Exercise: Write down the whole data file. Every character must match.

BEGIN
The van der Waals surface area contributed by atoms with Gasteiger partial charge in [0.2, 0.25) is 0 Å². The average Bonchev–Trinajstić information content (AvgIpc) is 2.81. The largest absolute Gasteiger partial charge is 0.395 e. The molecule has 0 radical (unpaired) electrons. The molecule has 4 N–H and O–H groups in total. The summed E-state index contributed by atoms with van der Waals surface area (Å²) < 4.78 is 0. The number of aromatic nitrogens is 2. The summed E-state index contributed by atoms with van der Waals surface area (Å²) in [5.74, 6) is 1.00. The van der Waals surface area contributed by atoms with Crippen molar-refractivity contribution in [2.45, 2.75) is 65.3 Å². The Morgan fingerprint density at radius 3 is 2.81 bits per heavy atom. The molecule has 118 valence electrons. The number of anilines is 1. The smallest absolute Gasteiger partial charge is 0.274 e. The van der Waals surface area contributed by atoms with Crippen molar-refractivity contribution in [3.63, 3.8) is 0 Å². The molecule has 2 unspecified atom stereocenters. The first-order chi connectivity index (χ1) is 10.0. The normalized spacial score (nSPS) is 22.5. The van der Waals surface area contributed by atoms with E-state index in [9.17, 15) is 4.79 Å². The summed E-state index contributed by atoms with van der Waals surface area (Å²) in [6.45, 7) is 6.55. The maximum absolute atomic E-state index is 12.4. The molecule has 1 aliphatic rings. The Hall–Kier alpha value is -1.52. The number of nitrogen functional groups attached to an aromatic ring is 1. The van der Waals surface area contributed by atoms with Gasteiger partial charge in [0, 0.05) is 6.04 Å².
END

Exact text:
The van der Waals surface area contributed by atoms with Gasteiger partial charge in [0.2, 0.25) is 0 Å². The average Bonchev–Trinajstić information content (AvgIpc) is 2.81. The largest absolute Gasteiger partial charge is 0.395 e. The molecule has 0 radical (unpaired) electrons. The molecule has 4 N–H and O–H groups in total. The summed E-state index contributed by atoms with van der Waals surface area (Å²) < 4.78 is 0. The number of aromatic nitrogens is 2. The summed E-state index contributed by atoms with van der Waals surface area (Å²) in [5.74, 6) is 1.00. The van der Waals surface area contributed by atoms with Crippen molar-refractivity contribution in [2.45, 2.75) is 65.3 Å². The Morgan fingerprint density at radius 3 is 2.81 bits per heavy atom. The molecule has 118 valence electrons. The number of anilines is 1. The smallest absolute Gasteiger partial charge is 0.274 e. The van der Waals surface area contributed by atoms with Crippen molar-refractivity contribution in [3.63, 3.8) is 0 Å². The molecule has 2 unspecified atom stereocenters. The first-order chi connectivity index (χ1) is 10.0. The normalized spacial score (nSPS) is 22.5. The van der Waals surface area contributed by atoms with E-state index in [9.17, 15) is 4.79 Å². The summed E-state index contributed by atoms with van der Waals surface area (Å²) in [6.45, 7) is 6.55. The maximum absolute atomic E-state index is 12.4. The molecule has 1 aliphatic rings. The Hall–Kier alpha value is -1.52. The number of nitrogen functional groups attached to an aromatic ring is 1. The van der Waals surface area contributed by atoms with Gasteiger partial charge in [0, 0.05) is 6.04 Å².